Wednesday, August 28, 2019

Leave a Message at the Tone: Setting the Right Tone for Your Novel

By Janice Hardy, @Janice_Hardy

Tone is an important part of any story. The wrong tone can ruin the mood and steal the thunder away from the words.

There's a great moment in the beginning of Pirates of the Caribbean where Captain Jack Sparrow is standing in the crow's nest as his ship pulls into port. It has a big adventure feel, the mighty pirate surveying his domain. Then, as the camera pulls away, you see his ship is sinking and it goes under just as he reaches the dock and steps off.

It's silly, it's comical, and it immediately sets the tone for the rest of the movie. We’re not taking ourselves too seriously, here.

Which is exactly right for a movie based on a ride at Disney World.

The scene is a bit over the top, but but it informs viewers right away to just go with it and enjoy the ride. It's all about fun, not a realistic look at pirates. You know what you're going to get after that, so anytime the movies gets a little silly you accept it.

The tone you set in your novel will inform your readers the same way. Start out silly when your novel gets dark after Chapter One, and readers won’t be happy with the sudden switch. Start dark when it’s a light, fun romp and your readers won’t ever get past the first scene.

(Here's more on How the Wrong Tone Can Change Your Whole Novel)

Here are some ways to set the right tone in your novel.

Use the Right Imagery for the Tone You Want to Evoke

Description is a big part of any novel, and the images you choose set not only the scene, but the tone of that scene.

For example, if you want tragic, yet hopeful, use images with contradictory details that support that. Flowers blooming in garbage. Kids playing in the ruins of a bombed out apartment building. Think about things that convey hope and overlay them on tragedy. Sunbeams breaking through the dark clouds. Determination on someone's face. Whatever suits your setting and story.

If you’re going for scary or foreboding, use images with dark connotations. Shadows and night, decay, items deteriorating. Perhaps show things on the edge of falling, such as a stack of dishes about to topple over, or pictures hanging on a bent nail. The suggestion of something about to break.

(Here’s more on Intuiting Your Character: A Guided Imagery Exercise)

Choose Words that Convey the Emotion You Need

Writing is word painting, so make the most of the language. What words are usually associated with the emotion you want to create? But don’t just pull the first words that come to mind—everyone uses those. Dig deeper and find emotional words that best suit your story and characters.

Crying is typically associated with sadness, yet people cry when they're happy, scared, or frustrated as well. Crying while smiling sets a mood that's different from crying while frowning. “She wanted to die” evokes a different emotional tone than “She gripped the knife and held it to her wrist.” The second version creates a much more visceral reaction.

You can also try juxtaposing emotional keywords so they evoke the tone and mood you want. A man in love might think about what a wonderful day it is, even though it’s a torrential downpour and he’s soaked to the skin. But if that storm reminds him of his love, that rain may patter and splash instead of pound and drench.

(Here’s more on Do You Think He Likes Me? Conveying Emotions in Your Novel)

Choose a Rhythm that Supports the Tone

The rhythm of the sentences can affect the emotional state of readers as they read. When sentences speed up, so does their heart. When sentences are long and languid, they lull readers as well.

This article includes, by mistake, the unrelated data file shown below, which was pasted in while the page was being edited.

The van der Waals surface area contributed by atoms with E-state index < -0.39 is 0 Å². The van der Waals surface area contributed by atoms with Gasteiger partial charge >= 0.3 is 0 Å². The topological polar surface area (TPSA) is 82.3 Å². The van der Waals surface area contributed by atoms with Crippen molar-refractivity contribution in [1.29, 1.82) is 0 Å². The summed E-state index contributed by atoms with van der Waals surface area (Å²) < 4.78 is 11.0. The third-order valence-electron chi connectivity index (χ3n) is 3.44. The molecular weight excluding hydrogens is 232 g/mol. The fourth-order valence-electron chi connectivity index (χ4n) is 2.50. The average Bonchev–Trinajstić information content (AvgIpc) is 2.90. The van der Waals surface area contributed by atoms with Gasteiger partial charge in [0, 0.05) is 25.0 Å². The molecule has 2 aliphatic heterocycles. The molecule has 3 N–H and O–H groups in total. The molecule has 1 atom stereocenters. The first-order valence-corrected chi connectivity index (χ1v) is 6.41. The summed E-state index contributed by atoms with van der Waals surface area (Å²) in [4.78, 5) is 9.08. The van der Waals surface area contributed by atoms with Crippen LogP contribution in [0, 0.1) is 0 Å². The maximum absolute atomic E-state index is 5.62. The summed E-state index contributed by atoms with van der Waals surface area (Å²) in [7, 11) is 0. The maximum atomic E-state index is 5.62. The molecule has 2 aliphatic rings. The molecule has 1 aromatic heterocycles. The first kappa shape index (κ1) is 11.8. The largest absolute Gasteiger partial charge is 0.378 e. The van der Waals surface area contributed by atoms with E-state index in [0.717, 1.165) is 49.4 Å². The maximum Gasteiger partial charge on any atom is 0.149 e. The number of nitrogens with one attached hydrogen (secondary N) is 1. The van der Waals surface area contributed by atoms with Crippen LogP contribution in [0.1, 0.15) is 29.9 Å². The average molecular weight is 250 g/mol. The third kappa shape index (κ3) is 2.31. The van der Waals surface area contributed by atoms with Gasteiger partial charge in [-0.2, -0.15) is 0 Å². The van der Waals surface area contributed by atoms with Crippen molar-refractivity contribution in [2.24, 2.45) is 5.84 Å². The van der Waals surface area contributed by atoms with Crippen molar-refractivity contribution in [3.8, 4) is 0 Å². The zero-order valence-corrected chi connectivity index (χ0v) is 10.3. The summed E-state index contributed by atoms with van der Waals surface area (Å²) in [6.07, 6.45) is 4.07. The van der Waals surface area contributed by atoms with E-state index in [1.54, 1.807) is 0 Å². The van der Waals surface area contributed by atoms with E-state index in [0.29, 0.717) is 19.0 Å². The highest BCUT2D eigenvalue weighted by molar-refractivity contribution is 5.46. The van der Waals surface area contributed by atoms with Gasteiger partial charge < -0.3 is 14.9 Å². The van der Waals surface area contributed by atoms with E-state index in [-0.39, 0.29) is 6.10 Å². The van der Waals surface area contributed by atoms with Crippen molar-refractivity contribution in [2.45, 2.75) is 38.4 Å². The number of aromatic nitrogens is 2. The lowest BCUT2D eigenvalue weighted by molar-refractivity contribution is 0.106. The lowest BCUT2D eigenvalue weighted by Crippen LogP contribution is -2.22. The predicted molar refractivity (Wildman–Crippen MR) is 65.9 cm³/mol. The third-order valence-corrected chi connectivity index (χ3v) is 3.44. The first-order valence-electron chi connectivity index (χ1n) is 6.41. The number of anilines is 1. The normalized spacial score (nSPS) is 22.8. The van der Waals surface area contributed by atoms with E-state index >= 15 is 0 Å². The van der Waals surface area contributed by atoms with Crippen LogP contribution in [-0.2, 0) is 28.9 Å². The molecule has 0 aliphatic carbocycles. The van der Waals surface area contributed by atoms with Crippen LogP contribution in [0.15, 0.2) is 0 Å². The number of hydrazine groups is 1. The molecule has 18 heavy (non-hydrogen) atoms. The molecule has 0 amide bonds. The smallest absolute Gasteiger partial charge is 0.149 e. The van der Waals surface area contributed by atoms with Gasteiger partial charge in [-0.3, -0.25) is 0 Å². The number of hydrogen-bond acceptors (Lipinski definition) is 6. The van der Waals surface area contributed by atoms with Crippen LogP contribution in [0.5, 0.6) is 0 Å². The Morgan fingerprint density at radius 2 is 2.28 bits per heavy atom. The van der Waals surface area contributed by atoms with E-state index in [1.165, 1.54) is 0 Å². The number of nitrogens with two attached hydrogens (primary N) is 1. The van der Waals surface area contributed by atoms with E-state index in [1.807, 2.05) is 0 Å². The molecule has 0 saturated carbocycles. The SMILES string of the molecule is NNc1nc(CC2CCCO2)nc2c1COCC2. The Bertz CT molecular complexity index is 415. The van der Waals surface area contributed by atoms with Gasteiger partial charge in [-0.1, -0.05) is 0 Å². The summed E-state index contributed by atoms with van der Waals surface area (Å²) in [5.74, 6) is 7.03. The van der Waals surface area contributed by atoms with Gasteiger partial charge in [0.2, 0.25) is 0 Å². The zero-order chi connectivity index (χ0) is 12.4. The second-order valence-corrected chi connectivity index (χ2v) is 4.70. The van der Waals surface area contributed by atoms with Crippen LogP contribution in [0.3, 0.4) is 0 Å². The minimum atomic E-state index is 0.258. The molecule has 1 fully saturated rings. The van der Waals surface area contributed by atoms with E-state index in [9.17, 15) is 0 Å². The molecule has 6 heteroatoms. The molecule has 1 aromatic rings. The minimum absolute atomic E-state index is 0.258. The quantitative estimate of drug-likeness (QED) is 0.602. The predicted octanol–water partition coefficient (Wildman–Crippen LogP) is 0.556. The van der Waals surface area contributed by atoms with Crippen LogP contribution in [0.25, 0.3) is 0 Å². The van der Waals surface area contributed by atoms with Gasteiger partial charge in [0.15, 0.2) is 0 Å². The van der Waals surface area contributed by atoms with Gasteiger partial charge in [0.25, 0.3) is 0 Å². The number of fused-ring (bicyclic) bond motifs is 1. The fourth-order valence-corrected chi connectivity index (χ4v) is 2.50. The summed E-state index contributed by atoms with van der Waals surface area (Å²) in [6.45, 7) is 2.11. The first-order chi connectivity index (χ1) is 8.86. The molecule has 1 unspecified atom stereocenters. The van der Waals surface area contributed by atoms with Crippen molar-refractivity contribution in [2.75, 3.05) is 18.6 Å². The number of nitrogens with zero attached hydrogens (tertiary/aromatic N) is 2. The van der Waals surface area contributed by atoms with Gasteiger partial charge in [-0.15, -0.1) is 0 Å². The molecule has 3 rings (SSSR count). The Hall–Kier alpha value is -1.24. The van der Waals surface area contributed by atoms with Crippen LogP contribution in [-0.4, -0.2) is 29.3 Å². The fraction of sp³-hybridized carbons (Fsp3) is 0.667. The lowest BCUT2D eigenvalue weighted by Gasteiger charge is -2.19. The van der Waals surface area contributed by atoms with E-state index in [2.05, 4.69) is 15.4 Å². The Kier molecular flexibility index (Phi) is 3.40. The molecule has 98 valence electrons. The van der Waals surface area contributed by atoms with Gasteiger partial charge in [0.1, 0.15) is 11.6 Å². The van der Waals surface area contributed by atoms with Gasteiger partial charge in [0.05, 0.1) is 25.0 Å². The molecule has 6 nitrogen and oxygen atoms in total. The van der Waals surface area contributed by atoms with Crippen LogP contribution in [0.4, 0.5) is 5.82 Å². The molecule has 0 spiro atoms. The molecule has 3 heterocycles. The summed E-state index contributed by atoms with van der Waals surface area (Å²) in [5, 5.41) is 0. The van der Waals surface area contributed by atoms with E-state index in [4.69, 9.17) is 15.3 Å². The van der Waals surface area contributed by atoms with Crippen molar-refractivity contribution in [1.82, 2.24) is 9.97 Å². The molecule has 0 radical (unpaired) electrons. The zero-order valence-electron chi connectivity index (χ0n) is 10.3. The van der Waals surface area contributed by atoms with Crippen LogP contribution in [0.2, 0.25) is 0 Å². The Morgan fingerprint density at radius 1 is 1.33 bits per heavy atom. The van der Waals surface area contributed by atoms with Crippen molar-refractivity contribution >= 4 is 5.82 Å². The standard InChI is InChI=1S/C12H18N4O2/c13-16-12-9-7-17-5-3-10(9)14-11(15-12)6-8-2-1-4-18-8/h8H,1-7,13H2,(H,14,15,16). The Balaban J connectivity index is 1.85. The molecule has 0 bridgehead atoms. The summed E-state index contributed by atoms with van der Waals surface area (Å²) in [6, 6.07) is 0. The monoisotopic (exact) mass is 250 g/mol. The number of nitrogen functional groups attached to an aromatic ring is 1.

Banter is typically fast-paced with short sentences, using little or no exposition or tags with the dialogue. It's light and funny, and it sets a tone of teasing or playfulness.

Anger is often conveyed with choppy sentences, sudden starts and stops as people yell, then pause to think and yell again. It’s rough and sometimes agitating to read, which fits the emotion well.

Sadness is often drawn out, using longer, slower sentences and lots of internalization. But it might also have short one or two-word sentences to punctuate that sadness.

Think about the beats of the words as if they were poetry. Ending on a downbeat can signify sadness, while an upbeat can indicate happiness.

(Here’s more on Feel the Rhythm of the Words)

Make Sure Your Characters Match the Tone

No matter how serious a situation is, if the point of view character is flippant and blows it off, it won't feel serious. Same as how a character being overly dramatic in a situation that clearly doesn't call for it can feel melodramatic.

Readers are going to take their clues from the characters, so unless the point is to show the characters have no clue what’s really going on, their emotional states will likely mimic or suit the tone of the scene.

How a character feels will also encourage readers to feel the same way. If the scene calls for happy and light, and the protagonist is happy and playful, readers will likely feel that happiness and smile as well. If the scene is fraught with danger and the tone suggests this is where it all goes wrong, readers will feel that tension and worry along with the character.

(Here’s more on Crafting Emotion: The Importance of Matching Actions To Feelings)

Tone can set a mood and turn a setting into more than just scenery. Think of it as the soundtrack if your story. What kind of music do you want playing in the background?

What tone(s) are you setting in your current novel?

*Originally published January 2011. Updated August 2019.

Find out more about setting and description in my book, Fixing Your Setting & Description Problems.
Go step-by-step through setting and description-related issues, such as weak world building, heavy infodumping, told prose, awkward stage direction, inconsistent tone and mood, and overwritten descriptions. Learn how to analyze your draft, spot any problems or weak areas, and fix those problems.